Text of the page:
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UCT’s innovation lab sparks great excitement
17 November, 2017

An ‘innovation lab’ complete with virtual-reality 3D headsets, a drone, a 3D printer, Amazon Echo smart speakers, Emotiv brain-computer-interface headgear and credit-card-sized computers, has been launched at the University of Cape Town, bringing theory to life for hundreds of students.

Students flocked to the Department of Information Systems’ (IS) Think Tank room to try out a range of gadgets and equipment. They said they were very excited about the enterprising new lab, which would give them the opportunity to try out technology that they wouldn’t normally have access to.

The lab has been set up for students to “come and play without rules, where they can discover and figure out new things”, said Kevin Johnston, head of IS, at the launch on Tuesday night.


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PhD student hones research in Germany
09 November, 2017

PhD student Khangelani Vuke has returned from an enriching and successful visit to Germany. He was the UCT Department of Information Systems’ first doctoral student to be sent on an exchange programme to Philipps University in the historic city of Marburg in Germany.

Vuke described his month away as “mind-opening, enriching and a great learning opportunity”.

With the help of international researchers, he spent some of his time there honing his research on how South African businesses can pursue strategic digital transformation to achieve a competitive advantage. He also found out more about the rapid technological advances taking place in Germany.

The PhD student, who hails from Mqanduli in the rural Upper Ngqwarha region of the Eastern Cape, said he made progress in narrowing down his research and aligning it to much-needed information and communications technology-based developments in South Africa.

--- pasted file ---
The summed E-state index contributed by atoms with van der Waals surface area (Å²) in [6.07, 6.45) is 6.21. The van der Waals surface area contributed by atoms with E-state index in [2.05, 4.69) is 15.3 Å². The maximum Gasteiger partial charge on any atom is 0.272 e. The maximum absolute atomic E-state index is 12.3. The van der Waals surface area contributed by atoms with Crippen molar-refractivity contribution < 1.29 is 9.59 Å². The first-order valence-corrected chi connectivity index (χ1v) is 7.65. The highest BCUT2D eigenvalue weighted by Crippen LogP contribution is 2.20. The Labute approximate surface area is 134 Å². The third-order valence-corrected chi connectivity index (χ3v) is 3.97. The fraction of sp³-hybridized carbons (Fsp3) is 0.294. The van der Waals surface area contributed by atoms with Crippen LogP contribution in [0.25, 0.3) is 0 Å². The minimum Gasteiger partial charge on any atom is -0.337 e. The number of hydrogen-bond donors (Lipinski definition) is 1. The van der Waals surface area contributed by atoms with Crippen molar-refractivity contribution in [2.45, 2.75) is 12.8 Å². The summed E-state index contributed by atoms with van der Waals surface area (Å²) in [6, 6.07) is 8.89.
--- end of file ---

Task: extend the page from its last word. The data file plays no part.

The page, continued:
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Unraveling what’s holding back women economists in academia
26 October, 2017

When it comes to academic success female scientists are – on average – usually behind their male counterparts. They receive academic tenure less often and win fewer awards.This gender gap exists in the academic discipline of economics, too. In 2016, less than 15% of all economics professors were women.

Data I’ve collected and worked with during my PhD shows that women are also less central in the social network of informal collaboration. This refers to the process among academics of providing feedback and helping other authors to improve their work through comments and engagements. Such networks enable the global flow of knowledge, which is crucial for research.

My data suggests that men’s attitudes might be part of what’s keeping women in a subfield of economics from occupying a central position in the social network of informal collaboration.


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